From: Russ (Russ.Cooper[at]RC.ON.CA)
Date: Thu, 27 May 1999 19:23:19 -0400
Subject: Re: ICSA - Certified Sites and Criteria Issues

If ICSA is

"constrained by NDAs from discussing the specific issues of any
particular ICSA customer's security issues or policy"


"Nearly all of the criteria elements are driven by the customer's
security and operational policy-- which is derived from their business
objectives and risk management approach."

and you say

"Do we need to add an "appropriate crypto strength" element to the
TruSecure criteria?  Yes I guess we do."

then what, pray tell, should a consumer visiting

glean from the fact that the page linked on their site from your ICSA
icon contains the following;

"ConsumerInfo.Com employs sophisticated encryption"

and further states;

"In addition to employing these high-security measures, ConsumerInfo.Com
has undergone the rigorous certification process for the International
Computer Security Association's (ICSA) Web Certification program. This
process examined every aspect of our security precautions, encompassing
an on-site inspection of our facility for physical security and policy
plus a remote assessment of our potential vulnerabilities to web-based
attacks. In addition, the ICSA's certification is a continuous process,
repeated several times during the year and renewed annually, so you know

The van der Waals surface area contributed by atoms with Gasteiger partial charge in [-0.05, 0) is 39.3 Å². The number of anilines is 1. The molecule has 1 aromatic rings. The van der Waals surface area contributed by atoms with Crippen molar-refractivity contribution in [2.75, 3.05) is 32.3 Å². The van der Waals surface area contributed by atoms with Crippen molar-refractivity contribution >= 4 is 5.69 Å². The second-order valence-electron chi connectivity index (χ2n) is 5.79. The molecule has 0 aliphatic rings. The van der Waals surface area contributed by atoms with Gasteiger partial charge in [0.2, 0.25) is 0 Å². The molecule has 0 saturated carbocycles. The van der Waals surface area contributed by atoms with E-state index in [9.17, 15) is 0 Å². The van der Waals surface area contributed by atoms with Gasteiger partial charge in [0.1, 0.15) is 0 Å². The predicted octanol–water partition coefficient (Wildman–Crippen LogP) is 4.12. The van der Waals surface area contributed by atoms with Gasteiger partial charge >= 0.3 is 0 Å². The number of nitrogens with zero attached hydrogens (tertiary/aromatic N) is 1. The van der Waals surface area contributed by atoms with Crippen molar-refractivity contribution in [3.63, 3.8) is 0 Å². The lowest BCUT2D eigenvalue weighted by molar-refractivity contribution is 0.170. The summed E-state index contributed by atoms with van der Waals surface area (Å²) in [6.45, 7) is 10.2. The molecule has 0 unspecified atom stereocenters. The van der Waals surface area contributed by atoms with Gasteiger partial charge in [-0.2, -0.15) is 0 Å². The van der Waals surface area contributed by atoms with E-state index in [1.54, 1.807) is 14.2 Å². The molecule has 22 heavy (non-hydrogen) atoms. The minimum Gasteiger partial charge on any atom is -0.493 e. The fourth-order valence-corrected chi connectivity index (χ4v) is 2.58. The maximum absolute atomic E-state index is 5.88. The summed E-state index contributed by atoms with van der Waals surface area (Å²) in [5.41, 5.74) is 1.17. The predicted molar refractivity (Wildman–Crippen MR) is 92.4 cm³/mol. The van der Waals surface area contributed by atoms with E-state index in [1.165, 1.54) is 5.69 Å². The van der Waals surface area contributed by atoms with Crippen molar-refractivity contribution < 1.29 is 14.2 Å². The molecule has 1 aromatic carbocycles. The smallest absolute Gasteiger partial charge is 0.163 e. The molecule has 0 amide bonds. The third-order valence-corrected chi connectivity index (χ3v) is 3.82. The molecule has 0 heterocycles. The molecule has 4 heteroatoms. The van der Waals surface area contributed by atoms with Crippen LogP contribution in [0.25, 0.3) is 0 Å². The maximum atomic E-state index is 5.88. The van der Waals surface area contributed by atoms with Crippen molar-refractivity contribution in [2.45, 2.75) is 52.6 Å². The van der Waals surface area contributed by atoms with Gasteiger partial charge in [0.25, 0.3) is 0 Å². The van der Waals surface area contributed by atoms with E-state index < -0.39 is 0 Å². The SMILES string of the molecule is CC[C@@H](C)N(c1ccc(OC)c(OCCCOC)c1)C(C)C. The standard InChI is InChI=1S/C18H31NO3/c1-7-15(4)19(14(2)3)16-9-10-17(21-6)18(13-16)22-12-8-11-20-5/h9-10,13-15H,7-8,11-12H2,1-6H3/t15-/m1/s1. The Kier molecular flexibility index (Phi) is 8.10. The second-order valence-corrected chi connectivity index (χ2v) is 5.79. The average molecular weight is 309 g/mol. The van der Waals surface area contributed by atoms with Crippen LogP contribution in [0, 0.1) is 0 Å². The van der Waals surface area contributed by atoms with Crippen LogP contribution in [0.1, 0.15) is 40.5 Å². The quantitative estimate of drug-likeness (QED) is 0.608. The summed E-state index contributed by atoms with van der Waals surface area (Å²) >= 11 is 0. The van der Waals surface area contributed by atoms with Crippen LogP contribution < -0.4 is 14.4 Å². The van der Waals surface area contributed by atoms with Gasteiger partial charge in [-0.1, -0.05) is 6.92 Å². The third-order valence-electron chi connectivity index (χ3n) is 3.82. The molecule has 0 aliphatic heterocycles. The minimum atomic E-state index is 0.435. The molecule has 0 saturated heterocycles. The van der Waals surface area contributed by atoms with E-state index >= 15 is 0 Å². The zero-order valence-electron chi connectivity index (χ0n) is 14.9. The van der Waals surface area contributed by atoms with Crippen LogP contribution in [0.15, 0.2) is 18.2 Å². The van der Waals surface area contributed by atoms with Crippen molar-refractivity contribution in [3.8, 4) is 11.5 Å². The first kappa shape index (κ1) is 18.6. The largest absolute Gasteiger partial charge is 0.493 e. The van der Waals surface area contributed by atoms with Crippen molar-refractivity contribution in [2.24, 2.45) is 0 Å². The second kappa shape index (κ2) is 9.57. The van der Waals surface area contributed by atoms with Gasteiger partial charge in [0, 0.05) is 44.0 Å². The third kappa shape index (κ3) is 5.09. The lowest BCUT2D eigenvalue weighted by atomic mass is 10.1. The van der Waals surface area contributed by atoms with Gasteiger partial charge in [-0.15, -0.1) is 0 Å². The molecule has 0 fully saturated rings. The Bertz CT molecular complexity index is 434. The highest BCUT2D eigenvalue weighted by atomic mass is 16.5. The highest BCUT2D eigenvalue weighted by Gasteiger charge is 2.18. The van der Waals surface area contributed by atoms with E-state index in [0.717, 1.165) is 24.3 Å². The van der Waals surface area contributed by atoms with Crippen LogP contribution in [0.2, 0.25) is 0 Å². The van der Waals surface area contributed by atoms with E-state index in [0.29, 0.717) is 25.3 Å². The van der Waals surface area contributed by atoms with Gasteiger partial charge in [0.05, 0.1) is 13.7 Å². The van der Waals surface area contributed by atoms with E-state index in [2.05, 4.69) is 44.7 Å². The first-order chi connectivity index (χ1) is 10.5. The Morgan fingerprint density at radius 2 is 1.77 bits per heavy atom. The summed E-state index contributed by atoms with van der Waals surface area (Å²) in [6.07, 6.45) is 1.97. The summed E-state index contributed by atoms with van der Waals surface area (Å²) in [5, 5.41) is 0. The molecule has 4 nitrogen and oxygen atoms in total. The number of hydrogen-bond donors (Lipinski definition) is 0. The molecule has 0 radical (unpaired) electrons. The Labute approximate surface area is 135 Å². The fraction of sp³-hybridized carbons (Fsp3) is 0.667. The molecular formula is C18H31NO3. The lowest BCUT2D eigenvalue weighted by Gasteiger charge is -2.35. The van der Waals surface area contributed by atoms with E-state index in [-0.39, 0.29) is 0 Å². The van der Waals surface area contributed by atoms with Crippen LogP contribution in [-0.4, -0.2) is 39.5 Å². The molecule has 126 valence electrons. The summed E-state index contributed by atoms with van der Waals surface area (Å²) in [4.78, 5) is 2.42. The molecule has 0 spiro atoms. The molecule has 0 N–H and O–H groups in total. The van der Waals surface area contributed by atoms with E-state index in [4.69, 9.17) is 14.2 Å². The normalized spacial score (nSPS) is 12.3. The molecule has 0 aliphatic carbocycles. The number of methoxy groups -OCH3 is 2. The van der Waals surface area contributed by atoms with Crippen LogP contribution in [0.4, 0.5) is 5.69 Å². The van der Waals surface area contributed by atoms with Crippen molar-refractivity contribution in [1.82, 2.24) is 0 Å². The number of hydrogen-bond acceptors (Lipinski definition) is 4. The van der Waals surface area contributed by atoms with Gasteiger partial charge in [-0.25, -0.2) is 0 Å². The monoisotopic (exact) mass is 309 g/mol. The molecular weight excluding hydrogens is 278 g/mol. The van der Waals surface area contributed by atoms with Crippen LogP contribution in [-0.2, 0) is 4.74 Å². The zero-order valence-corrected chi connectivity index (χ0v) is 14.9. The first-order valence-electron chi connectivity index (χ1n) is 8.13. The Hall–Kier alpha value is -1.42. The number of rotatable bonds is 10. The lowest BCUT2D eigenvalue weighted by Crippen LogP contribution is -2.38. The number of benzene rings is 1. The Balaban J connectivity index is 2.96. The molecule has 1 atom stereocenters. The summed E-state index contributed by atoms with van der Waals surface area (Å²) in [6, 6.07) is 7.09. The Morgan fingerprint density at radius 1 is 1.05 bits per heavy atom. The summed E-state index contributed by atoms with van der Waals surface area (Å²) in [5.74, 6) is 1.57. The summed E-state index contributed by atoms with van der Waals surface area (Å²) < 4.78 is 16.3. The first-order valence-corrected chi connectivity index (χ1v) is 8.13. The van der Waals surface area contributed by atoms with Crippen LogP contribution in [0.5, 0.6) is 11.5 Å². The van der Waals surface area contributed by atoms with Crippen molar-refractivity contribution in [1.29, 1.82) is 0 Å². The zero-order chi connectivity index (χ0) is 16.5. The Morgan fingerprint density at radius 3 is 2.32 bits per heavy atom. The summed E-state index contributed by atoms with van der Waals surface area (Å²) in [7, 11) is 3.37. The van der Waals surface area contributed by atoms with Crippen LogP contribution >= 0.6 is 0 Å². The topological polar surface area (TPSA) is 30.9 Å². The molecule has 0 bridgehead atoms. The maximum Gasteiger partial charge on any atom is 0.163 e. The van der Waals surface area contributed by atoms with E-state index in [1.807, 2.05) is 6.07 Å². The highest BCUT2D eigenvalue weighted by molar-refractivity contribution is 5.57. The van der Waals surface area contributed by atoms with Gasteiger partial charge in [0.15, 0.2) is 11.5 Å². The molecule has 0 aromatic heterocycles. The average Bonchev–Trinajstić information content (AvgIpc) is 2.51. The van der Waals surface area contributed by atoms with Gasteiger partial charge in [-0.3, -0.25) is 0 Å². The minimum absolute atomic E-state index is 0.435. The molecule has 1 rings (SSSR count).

ConsumerInfo.Com's security measures are state-of-the-art."

However, the bottom line is that;

- They are *NOT* employing "sophisticated encryption", they're employing
the least sophisticated deployable.

- They also say ICSA "examined every aspect of our security
precautions", but in fact, you only examined those aspects defined in
their policies.

- They also claim that because of your certification, their customers
"know ConsumerInfo.Com's security measures are state-of-the-art" when in
fact their *NOT*.

I will not, at this time, question the integrity of ICSA. Nor will I
suggest that ConsumerInfo.Com is out and out lying.

I will, however, suggest that ICSA is tacitly allowing ConsumerInfo.Com
to mislead their customers via the ICSA Web Certification approval. By
ICSA not being permitted, by NDA, to discuss certification they have
performed, it renders, IMNSHO, the certification itself *worthless*. It
would appear that ConsumerInfo.Com has been allowed to say anything they
want about their work with ICSA and, by NDA, ICSA cannot rebuke it.

ICSA Web Certification reports should be public, or, not trusted.

Russ - NTBugtraq Editor

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